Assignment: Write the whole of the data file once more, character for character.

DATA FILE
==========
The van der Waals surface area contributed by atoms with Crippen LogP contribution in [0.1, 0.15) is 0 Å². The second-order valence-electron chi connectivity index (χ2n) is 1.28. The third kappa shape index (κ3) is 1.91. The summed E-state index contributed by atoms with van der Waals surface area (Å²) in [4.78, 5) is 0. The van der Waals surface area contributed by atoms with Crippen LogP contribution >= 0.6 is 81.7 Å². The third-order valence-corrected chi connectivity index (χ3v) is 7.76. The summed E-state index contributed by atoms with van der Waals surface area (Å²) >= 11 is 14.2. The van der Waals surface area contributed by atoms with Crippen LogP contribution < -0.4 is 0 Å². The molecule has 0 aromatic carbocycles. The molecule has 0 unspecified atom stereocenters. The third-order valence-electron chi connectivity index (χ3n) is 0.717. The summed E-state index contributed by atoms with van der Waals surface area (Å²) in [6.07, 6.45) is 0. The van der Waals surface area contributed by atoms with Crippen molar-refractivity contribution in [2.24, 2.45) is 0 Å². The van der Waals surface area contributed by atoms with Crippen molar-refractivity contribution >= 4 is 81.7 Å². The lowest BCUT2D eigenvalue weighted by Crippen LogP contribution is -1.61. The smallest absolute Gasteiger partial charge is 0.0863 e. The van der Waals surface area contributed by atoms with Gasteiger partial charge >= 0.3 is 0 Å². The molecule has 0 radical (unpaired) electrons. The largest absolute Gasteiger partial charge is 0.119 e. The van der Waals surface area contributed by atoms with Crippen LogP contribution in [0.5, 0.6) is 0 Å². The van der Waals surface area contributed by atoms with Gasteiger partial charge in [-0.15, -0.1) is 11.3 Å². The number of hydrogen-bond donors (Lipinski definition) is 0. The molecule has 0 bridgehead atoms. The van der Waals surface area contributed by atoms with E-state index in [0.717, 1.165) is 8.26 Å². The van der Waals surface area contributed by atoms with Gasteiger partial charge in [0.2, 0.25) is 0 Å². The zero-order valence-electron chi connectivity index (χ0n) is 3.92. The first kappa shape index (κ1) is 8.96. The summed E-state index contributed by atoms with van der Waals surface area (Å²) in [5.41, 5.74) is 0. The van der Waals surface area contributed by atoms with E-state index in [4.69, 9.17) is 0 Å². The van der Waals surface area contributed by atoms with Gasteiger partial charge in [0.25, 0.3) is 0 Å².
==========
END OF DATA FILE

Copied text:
The van der Waals surface area contributed by atoms with Crippen LogP contribution in [0.1, 0.15) is 0 Å². The second-order valence-electron chi connectivity index (χ2n) is 1.28. The third kappa shape index (κ3) is 1.91. The summed E-state index contributed by atoms with van der Waals surface area (Å²) in [4.78, 5) is 0. The van der Waals surface area contributed by atoms with Crippen LogP contribution >= 0.6 is 81.7 Å². The third-order valence-corrected chi connectivity index (χ3v) is 7.76. The summed E-state index contributed by atoms with van der Waals surface area (Å²) >= 11 is 14.2. The van der Waals surface area contributed by atoms with Crippen LogP contribution < -0.4 is 0 Å². The molecule has 0 aromatic carbocycles. The molecule has 0 unspecified atom stereocenters. The third-order valence-electron chi connectivity index (χ3n) is 0.717. The summed E-state index contributed by atoms with van der Waals surface area (Å²) in [6.07, 6.45) is 0. The van der Waals surface area contributed by atoms with Crippen molar-refractivity contribution in [2.24, 2.45) is 0 Å². The van der Waals surface area contributed by atoms with Crippen molar-refractivity contribution >= 4 is 81.7 Å². The lowest BCUT2D eigenvalue weighted by Crippen LogP contribution is -1.61. The smallest absolute Gasteiger partial charge is 0.0863 e. The van der Waals surface area contributed by atoms with Gasteiger partial charge >= 0.3 is 0 Å². The molecule has 0 radical (unpaired) electrons. The largest absolute Gasteiger partial charge is 0.119 e. The van der Waals surface area contributed by atoms with Crippen LogP contribution in [0.5, 0.6) is 0 Å². The van der Waals surface area contributed by atoms with Gasteiger partial charge in [-0.15, -0.1) is 11.3 Å². The number of hydrogen-bond donors (Lipinski definition) is 0. The molecule has 0 bridgehead atoms. The van der Waals surface area contributed by atoms with E-state index in [0.717, 1.165) is 8.26 Å². The van der Waals surface area contributed by atoms with Gasteiger partial charge in [0.2, 0.25) is 0 Å². The zero-order valence-electron chi connectivity index (χ0n) is 3.92. The first kappa shape index (κ1) is 8.96. The summed E-state index contributed by atoms with van der Waals surface area (Å²) in [5.41, 5.74) is 0. The van der Waals surface area contributed by atoms with E-state index in [4.69, 9.17) is 0 Å². The van der Waals surface area contributed by atoms with Gasteiger partial charge in [0.25, 0.3) is 0 Å².